Acute PancreatitisChances are, you don't know a lot about your pancreas. But when the pancreas becomes inflamed, you're going to feel the pain. Acute pancreat...
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Chances are, you don’t know a lot about your pancreas. But when the pancreas becomes inflamed, you’re going to feel the pain. Acute pancreatitis is an inflammation in the pancreas, an organ found behind the stomach and near the small intestine. The inflammation occurs suddenly and will cause pain and swelling in the upper left side of your abdomen. The pancreas makes and distributes insulin, enzymes, and other hormones you need to be healthy.
The cause of acute pancreatitis may be direct or indirect. Direct causes are those that affect the pancreas itself, its tissues or ducts. Indirect causes are those that result from diseases or conditions that originate somewhere else in the body.
One of the major causes of acute pancreatitis is linked to the enzymes it produces. Usually, these enzymes become active only after they enter the small intestine. If these enzymes become active in the pancreas, instead of the small intestines, they will cause bleeding, swelling, and pain in pancreatic tissues. In addition, the blood vessels found in the pancreas may be damaged.
Other direct causes of inflammation:
- your immune system suddenly attacks your pancreas
- you have a blocked pancreatic duct
- you have an obstructed common bile duct
- you experience pancreatic or gallbladder damage from surgery or injury
- you have excessive triglycerides in your blood
- Cystic fibrosis—a serious condition that affects the lungs, liver and pancreas.
- Kawasaki disease—a disease that occurs in children younger than age 5.
- Viruses—viral infections, such as the mumps and mycoplasma pneumonia, may damage the pancreas.
- Reye’s syndrome—another virus that may affect the liver and cause problems in the pancreas.
- Medications—certain medications that contain estrogen or corticosteroids need to be monitored.
You may be at risk for pancreatic inflammation if you drink excessive amounts of alcohol or smoke tobacco products. Having a family history of cancer, inflammation or another condition of the pancreas also places you at risk. Men are more at risk than women; however, children may be affected as well.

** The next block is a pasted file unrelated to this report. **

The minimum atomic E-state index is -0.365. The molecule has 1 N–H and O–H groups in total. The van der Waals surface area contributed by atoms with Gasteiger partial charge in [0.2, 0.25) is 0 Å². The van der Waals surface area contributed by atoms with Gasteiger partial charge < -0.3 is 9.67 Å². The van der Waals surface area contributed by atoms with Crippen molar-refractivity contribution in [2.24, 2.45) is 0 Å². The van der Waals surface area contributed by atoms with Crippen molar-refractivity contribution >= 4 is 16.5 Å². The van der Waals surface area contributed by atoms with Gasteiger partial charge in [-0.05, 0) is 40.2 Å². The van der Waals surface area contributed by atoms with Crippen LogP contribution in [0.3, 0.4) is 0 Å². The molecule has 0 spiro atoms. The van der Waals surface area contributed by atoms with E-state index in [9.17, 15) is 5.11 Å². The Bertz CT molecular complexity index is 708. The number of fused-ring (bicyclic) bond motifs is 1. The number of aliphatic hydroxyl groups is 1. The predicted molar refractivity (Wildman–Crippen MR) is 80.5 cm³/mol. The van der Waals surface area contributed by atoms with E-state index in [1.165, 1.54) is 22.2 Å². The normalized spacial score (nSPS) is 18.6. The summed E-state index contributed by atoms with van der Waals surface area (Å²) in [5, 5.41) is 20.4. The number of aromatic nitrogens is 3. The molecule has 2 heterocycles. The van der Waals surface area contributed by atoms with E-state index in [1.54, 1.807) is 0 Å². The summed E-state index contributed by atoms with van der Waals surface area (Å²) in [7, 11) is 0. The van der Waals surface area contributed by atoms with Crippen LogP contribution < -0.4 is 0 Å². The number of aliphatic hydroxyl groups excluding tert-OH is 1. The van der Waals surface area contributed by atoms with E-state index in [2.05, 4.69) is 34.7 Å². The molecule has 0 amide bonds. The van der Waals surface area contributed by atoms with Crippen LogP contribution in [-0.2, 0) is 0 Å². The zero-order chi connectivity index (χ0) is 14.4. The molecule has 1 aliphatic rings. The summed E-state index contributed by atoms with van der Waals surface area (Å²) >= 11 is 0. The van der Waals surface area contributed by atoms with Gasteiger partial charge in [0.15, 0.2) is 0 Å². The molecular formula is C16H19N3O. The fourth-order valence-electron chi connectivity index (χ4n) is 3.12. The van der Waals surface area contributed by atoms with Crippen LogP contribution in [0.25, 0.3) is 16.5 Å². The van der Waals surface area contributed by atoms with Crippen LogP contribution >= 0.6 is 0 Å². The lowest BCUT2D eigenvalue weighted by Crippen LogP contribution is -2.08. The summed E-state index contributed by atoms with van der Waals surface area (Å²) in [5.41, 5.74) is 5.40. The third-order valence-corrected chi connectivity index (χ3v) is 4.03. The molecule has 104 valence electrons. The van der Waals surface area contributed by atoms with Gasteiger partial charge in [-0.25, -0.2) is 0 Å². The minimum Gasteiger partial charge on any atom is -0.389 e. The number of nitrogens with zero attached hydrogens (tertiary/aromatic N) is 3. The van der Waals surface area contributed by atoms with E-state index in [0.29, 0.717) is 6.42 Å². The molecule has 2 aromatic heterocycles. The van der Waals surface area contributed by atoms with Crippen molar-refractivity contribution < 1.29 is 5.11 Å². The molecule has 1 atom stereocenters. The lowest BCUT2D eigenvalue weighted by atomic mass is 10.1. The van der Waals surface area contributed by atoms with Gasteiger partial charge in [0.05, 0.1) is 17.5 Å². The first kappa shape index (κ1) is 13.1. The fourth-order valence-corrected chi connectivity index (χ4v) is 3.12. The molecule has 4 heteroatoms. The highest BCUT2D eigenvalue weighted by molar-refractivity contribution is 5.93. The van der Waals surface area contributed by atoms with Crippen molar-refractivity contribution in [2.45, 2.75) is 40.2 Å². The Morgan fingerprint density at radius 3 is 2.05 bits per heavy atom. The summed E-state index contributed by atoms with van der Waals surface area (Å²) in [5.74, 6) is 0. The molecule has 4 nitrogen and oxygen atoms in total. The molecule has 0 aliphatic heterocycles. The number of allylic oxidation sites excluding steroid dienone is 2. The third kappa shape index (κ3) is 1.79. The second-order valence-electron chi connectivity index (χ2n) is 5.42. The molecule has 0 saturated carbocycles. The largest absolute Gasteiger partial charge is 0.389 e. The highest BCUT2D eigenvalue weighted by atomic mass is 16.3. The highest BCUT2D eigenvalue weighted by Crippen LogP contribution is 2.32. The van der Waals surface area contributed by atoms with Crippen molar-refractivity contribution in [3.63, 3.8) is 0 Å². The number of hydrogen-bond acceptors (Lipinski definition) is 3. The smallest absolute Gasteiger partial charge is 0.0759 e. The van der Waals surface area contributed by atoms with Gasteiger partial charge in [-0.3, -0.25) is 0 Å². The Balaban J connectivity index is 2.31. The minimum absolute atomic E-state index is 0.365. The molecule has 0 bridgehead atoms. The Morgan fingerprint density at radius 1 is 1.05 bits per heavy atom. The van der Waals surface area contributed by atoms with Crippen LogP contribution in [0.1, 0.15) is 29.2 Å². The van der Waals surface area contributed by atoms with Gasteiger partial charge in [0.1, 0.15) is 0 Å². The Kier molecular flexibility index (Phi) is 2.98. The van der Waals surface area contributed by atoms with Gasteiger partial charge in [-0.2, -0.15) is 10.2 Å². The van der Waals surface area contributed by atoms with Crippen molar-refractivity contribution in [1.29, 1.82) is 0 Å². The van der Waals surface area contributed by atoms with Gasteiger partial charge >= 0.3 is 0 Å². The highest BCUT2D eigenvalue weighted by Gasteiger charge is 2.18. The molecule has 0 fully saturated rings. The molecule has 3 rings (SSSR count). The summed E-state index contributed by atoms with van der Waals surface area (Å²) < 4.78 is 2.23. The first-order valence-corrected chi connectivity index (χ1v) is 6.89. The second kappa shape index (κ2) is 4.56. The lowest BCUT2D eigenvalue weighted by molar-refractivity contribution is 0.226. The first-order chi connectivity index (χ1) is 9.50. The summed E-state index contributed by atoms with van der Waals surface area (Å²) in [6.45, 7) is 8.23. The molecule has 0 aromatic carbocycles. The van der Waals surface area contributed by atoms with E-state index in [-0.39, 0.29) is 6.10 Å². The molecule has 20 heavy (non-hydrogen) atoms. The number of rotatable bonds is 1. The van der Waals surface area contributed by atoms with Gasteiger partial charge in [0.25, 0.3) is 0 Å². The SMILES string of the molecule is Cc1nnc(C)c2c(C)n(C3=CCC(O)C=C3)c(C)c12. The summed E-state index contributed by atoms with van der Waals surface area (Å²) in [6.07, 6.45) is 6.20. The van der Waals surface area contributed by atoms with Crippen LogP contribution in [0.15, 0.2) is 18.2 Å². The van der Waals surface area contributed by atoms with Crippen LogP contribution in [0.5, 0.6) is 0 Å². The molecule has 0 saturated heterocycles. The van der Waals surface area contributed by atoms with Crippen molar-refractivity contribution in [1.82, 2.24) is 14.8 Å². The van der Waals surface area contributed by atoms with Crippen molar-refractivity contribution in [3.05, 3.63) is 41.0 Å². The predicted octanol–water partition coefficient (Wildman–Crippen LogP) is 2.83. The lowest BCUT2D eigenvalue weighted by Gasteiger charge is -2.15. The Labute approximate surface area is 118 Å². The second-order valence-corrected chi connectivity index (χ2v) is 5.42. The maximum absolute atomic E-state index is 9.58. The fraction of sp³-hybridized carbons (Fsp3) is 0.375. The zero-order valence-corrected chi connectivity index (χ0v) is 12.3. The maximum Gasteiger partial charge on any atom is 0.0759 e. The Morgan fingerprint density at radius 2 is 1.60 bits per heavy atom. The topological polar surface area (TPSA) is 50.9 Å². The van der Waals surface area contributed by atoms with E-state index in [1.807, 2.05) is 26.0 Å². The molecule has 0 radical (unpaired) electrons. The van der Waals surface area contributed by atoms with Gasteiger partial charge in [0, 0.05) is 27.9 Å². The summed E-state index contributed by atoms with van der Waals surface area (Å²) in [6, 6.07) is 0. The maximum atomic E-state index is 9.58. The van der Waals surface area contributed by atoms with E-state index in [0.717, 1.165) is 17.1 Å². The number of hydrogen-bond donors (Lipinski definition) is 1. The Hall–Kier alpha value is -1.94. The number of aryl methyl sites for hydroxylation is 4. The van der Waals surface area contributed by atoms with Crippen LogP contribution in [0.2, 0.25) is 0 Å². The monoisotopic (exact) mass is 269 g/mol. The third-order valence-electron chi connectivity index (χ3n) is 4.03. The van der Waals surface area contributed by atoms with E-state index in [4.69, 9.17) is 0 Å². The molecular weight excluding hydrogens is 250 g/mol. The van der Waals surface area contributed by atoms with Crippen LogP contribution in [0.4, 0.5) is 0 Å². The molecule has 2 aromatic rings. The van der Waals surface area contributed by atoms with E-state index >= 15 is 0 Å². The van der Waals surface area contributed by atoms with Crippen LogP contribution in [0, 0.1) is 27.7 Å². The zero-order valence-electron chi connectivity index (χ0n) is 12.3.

The predominant symptom is pain that typically occurs on the upper left side of the abdomen. It also occurs in the center of your abdomen as well.
The pain may vary depending on certain factors:
- It can be very painful within minutes of drinking or consuming food.
- It may spread from your abdomen to your back or left shoulder blade area.
- It may last for several days at a time.
- It may be more painful when you lie directly on your back.
Other major symptoms include:
- nausea and/or vomiting
- jaundice-like appearance
- bloating in the abdomen
To help diagnose your condition, your doctor may perform both physical and diagnostic exams. The exams may include several types of blood testing as well as liver and urine tests. He may order an ultrasound, CT scan, or MRI testing to get a better look inside your body. These types of diagnostic tests produce images of your pancreas.
You may be admitted into the hospital for further testing and to make sure you get enough fluids, usually through intravenous methods. Your physician may order medications to clear up the inflammation and any infection that may have set in. If none of these treatments work, surgery to remove damaged tissue (including the gallbladder and pancreas) or to repair the blocked duct may be required.
In most cases, symptoms go away within a week of treatment. However, in some cases, the pancreatitis may return and cause further inflammation.
You can help prevent acute pancreatitis by watching the amount of alcohol you consume. Alcohol may damage your liver, pancreas, and the ducts that are found within them. Children under 19 should not take aspirin unless prescribed by their physician. Aspirin may cause Reye’s syndrome in children.
Edited by: Eric Searleman
Medically Reviewed by: George Krucik, MD
Published: Aug 16, 2012
Last Updated: Oct 9, 2013
Published By: Healthline Networks, Inc.
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